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The Fourth of July: A Jewish Holiday

July 8, 2010

I am a first generation American. My Italian dad came from war-weary Europe to make his way in America. He traveled with all the essentials, which in those days were two suitcases, a shopping bag and a crumpled shred of paper with the address of a sponsoring cousin. The family spoke not a word of English but my dad recalls how words weren't necessary. When they saw the Statue of Liberty they broke down in tears of joy for what they believed was their salvation and indeed their only hope. In those days immigrants had to have an American sponsor and a job. They had to learn English and become citizens--fireworksrequirements that my family embraced, not as hardship but as opportunity.

My father (may his memory be a blessing) never stopped talking about how much he loved America. Years later he would often say that if it hadn't been for American courage in the Second World War, there wouldn't have been a Jew left in Europe. For that reason, in my dad's honor and memory, I personally thank every Second World War veteran that I meet.

I suppose it's obvious; I grew up in a patriotic family. My parents knew first hand what it was like to live in fear for your life. As part of the American army and in the company of Italian partisans, my dad was one of the liberators of the Buchenwald death camp. Like other Jews, my parents had seen hatred and cruelty and had been on the receiving end of anti-Semitism. They were forever grateful to live in America.

Our family took the Fourth of July very seriously. I remember the American flags on the porch and the life-size cutout of Uncle Sam by the door. For years my mom dressed my sister and me in red hats, white shirts and blue shorts for the Fourth of July parade -- which we never missed, even if it was pouring rain and we had to wear clear plastic raincoats over our patriotic outfits!

But something happened and somehow patriotism went out of style. Little by little the Fourth of July flags and banners disappeared. In 1980, the year that he died, Dad's house was the only one that still had the flags and the Uncle Sam. The celebration of the holiday that was a yontif for our family now seemed a little hokey in modern America.

This month as we celebrate our nation's birthday, I want to suggest that we Jews reclaim the Fourth of July as a day for thanking God for America, and that we think of it not only as a "holiday" but as a "holy day," as well.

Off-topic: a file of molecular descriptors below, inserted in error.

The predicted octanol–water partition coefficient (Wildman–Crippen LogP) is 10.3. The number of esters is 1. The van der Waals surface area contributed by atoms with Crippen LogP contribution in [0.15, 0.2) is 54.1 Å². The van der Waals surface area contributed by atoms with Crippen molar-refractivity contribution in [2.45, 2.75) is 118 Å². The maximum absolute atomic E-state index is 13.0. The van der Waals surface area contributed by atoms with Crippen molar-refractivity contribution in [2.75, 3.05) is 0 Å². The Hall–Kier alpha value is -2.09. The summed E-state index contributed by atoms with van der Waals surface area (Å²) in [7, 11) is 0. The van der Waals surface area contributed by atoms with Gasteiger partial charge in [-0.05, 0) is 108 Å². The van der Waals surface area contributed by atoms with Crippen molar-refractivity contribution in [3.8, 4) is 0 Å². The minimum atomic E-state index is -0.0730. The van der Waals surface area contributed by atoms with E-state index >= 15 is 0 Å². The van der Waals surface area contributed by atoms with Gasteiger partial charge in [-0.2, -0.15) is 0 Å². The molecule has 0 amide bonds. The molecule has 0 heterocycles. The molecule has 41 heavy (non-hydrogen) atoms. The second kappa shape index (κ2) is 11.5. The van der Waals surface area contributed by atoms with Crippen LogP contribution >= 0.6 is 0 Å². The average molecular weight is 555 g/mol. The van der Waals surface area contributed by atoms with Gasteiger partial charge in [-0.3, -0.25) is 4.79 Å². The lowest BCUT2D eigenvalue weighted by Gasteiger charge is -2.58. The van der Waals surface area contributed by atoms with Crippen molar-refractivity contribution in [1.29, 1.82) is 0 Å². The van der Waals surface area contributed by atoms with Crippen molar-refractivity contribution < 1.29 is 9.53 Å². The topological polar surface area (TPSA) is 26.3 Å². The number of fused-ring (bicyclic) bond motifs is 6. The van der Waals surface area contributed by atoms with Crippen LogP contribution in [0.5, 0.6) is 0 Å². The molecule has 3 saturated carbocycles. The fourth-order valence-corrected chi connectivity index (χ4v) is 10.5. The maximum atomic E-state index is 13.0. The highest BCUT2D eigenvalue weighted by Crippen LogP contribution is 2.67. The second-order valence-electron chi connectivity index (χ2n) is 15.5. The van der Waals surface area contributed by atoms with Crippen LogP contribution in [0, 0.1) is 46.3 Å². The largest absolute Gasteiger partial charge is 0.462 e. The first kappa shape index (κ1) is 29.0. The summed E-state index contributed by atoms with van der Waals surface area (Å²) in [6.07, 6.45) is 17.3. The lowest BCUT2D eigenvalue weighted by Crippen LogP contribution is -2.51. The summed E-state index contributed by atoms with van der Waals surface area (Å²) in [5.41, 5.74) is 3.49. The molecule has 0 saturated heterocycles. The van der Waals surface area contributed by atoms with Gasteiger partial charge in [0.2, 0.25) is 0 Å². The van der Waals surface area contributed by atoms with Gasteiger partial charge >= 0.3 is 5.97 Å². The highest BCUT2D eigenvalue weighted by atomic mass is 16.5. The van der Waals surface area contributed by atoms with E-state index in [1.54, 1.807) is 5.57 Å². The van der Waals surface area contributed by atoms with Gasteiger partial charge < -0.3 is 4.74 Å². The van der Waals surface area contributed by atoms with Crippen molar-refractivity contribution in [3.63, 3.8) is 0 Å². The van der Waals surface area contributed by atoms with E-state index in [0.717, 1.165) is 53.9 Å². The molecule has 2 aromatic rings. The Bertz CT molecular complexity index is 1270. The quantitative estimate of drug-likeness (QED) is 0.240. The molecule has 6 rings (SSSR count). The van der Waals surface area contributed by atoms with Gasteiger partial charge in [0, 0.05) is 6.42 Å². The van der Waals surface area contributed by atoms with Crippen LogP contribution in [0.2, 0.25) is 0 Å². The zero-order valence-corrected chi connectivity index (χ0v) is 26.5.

Why? The Declaration of Independence, the Bill of Rights and the Constitution are sacred documents. Each one of them is a spiritual statement that has its roots in the Torah. "We hold these truths to be self evident, that all men are created equal" is exactly how The Declaration of Independence begins.

Where did our founders get such an idea? I believe that they took seriously the first page of the Bible where we read that God created human beings in God's own image. These patriots believed that human life is sacred and that the spark of the divine neshamah is deep inside every one of us. From that specific belief our country based itself on the principles and freedoms written down in the Bill of Rights and later on in the body and the amendments of the Constitution.

American values have their roots in Jewish values. It was and continues to be our belief in freedom, our hatred of slavery and our Jewish dedication to public service that makes America the land of opportunity for anyone who wants a piece of the American pie.

For us Jews the American flag is an important symbol because it honors our mothers and fathers, our bubbes and zaydes, our greats and our great-greats who came from the shtetls, the ghettos and the camps with hope in their hearts for a peaceful life and a brand new start.

This year on Tammuz 22 I offered two greetings: Shavuah Tov for a good week and Hag Sameach for a Happy Fourth. For surely the Fourth of July is also a yontif --not just for us, but for all those who believed in the promise of democracy and freedom and risked everything to come to America to find it.

Hebrew for "happy holiday." Hebrew for "a good week," a typical greeting on Saturday night, after Havdalah, as the new week starts. Hebrew for "soul" or "spirit," the word literally means "breath." In modern Judaism, it is believed that a person receives their soul from God with their first breath (based on Genesis 2:7). Yiddish for "holiday." The first five books of the Hebrew Bible (Genesis, Exodus, Leviticus, Numbers, Deuteronomy), or the scroll that contains them.
Rabbi Barbara Aiello

Rabbi Barbara Aiello is Italy's first woman rabbi and non-orthodox rabbi who lives and works in Italy. She has officiated many destination interfaith weddings and has co-officiated with Catholic priests, Protestant ministers as well as Muslim and Hindu lay leaders. Rabbi Barbara views her interfaith weddings as an essential first step in a couple's continuing Jewish traditions in their homes and with their children. Contact Rabbi Barbara at www.rabbibarbara.com.

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